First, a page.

Article

Solving Systems Using Iterative Methods

Use iterative methods to solve systems of equations where the coefficient matrix is sparse.

Overview

The code discussed here solves the following equation by using the iterative method Least Squares Minimum Residual (LSMR) to find the solution to this equation:

Equation to solve using the iterative method Least Squares Minimum Residual (LSMR).

In the equation above, A refers to the 4 x 3 matrix, and b to the right-hand-side vector. The code in this article solves the equation Ax = b by finding x.

Because A is overdetermined (it has more rows than columns), for most right-hand sides there will not be an exact solution. In this case, it is normally required to find the closest solution, in the sense that it minimizes the 2-norm of the error. That is, it solves the optimization min ‖ Ax - b ‖₂. This is known as the least-squares problem.

You could solve this problem through a direct method such as Sparse QR; however, for some problems, a faster method that provides a "good enough" solution is the iterative method LSMR. Unlike direct methods that factorize the matrix A, iterative methods only require the ability to multiply by the matrix (and its transpose, A). They move through a sequence of approximate solutions, converging to the correct answer. However, these methods run into numerical difficulties more often than direct methods. Resolving these issues requires expert knowledge, and is sometimes impossible. The most common method to improve and accelerate convergence is to use a preconditioner—an operator that approximates A¹, and is hence problem specific. For least-squares problems, just using a diagonal matrix with entries equal to the 2-norm of each column is often sufficient, and is the method discussed here.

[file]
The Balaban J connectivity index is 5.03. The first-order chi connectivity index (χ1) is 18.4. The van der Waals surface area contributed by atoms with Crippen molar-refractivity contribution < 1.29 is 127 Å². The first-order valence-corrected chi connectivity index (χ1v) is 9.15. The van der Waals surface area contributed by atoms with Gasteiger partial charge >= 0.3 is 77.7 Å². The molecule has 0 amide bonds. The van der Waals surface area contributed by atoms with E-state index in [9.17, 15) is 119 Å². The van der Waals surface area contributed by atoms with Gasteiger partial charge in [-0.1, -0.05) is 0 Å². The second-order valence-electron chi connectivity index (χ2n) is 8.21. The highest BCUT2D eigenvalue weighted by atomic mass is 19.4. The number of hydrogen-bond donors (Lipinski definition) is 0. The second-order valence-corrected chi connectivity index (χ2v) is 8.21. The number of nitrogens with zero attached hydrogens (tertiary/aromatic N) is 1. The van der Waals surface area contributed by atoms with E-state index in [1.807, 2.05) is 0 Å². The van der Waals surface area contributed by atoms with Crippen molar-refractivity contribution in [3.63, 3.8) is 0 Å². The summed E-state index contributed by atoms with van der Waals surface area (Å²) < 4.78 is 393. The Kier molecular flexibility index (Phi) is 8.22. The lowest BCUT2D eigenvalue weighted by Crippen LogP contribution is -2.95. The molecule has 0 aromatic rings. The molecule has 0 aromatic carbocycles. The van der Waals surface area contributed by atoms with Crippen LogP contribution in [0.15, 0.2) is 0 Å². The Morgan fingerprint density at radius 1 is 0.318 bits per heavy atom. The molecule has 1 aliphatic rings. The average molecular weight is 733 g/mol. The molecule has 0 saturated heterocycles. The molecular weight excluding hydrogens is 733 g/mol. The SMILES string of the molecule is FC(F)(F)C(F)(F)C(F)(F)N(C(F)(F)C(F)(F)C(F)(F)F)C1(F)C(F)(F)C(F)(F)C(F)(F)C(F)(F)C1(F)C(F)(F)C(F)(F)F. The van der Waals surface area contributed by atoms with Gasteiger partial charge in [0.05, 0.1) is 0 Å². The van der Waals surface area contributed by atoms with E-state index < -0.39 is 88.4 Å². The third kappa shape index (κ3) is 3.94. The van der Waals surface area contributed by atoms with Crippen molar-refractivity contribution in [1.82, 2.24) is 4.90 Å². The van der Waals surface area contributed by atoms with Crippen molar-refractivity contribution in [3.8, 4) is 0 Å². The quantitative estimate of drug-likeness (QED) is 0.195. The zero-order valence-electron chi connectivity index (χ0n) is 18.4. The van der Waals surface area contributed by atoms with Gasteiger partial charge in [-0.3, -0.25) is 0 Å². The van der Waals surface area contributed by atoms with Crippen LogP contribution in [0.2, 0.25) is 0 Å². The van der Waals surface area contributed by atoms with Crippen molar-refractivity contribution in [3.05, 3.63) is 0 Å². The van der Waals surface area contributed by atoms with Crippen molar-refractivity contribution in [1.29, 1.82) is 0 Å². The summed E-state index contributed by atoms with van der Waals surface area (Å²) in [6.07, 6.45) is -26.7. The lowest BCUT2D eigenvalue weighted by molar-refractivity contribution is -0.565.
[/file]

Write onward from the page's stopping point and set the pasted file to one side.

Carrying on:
Although you do not need the matrix explicitly to use iterative methods, the Accelerate framework offers the ability to supply a matrix explicitly if it is available, reducing the code required. The example takes advantage of this ability.

Create the Matrix

Use the code below—which is discussed in detail in Creating Sparse Matrices—to define the unsymmetric matrix A:

var rowIndices: [Int32] = [0, 1, 3,    // Column 0
                           0, 1, 2, 3, // Column 1
                           1, 2]       // Column 2
 
var values = [2.0, -0.2, 2.5,          // Column 0
              1.0, 3.2, -0.1, 1.1,     // Column 1
              1.4, 0.5]                // Column 2
 
var columnStarts = [0, 3, 7, 9]
 
let structure = SparseMatrixStructure(rowCount: 4,
                                      columnCount: 3,
                                      columnStarts: &columnStarts,
                                      rowIndices: &rowIndices,
                                      attributes: SparseAttributes_t(),
                                      blockSize: 1) 
let A = SparseMatrix_Double(structure: structure,
                            attributes: attributes,
                            blockSize: 1,
                            data: &values)

Solve the Equation

You define the right-hand-side and solution vectors as arrays wrapped in flexible data types. The initial values of x are used as an initial guess of the solution. If no good estimate is known, initialize all the values to zero:

var bValues = [1.200, 1.013, 0.205, -0.172]
let b = DenseVector_Double(count: 4,
                           data: &bValues) 
 
var xValues = [0.0, 0.0, 0.0]
let x = DenseVector_Double(count: 3,
                           data: &xValues)

With the matrix and vectors created, you are ready to perform the full LSMR iteration and iterate over the results in x. SparseSolve(_:_:_:_:_:) returns a status which, if equal to SparseIterativeConverged, indicates that the vector, x, contains the solution.

let status = SparseSolve(SparseLSMR(), A, b, x, SparsePreconditionerDiagScaling);
 
if status != SparseIterativeConverged {
    Swift.print("Failed to converge. Returned with error \(status)")
}
else {
    stride(from: 0, to: x.count, by: 1).forEach {i in
        Swift.print(x.data[Int(i)])
}}

You should get this output: x = 0.10 0.20 0.30.

See Also

Sparse Matrices

Creating Sparse Matrices

Create sparse matrices for factorization and solving systems.

Implementing Iterative Methods

Use iterative methods to solve large problems faster and with a lower memory overhead than with direct methods.

Solving Systems Using Direct Methods

Use direct methods to solve systems of equations where the coefficient matrix is sparse.

Creating a Sparse Matrix from Coordinate Format Arrays

Use separate coordinate format arrays to create sparse matrices.

Sparse Solvers

Solve systems of equations where the coefficient matrix is sparse.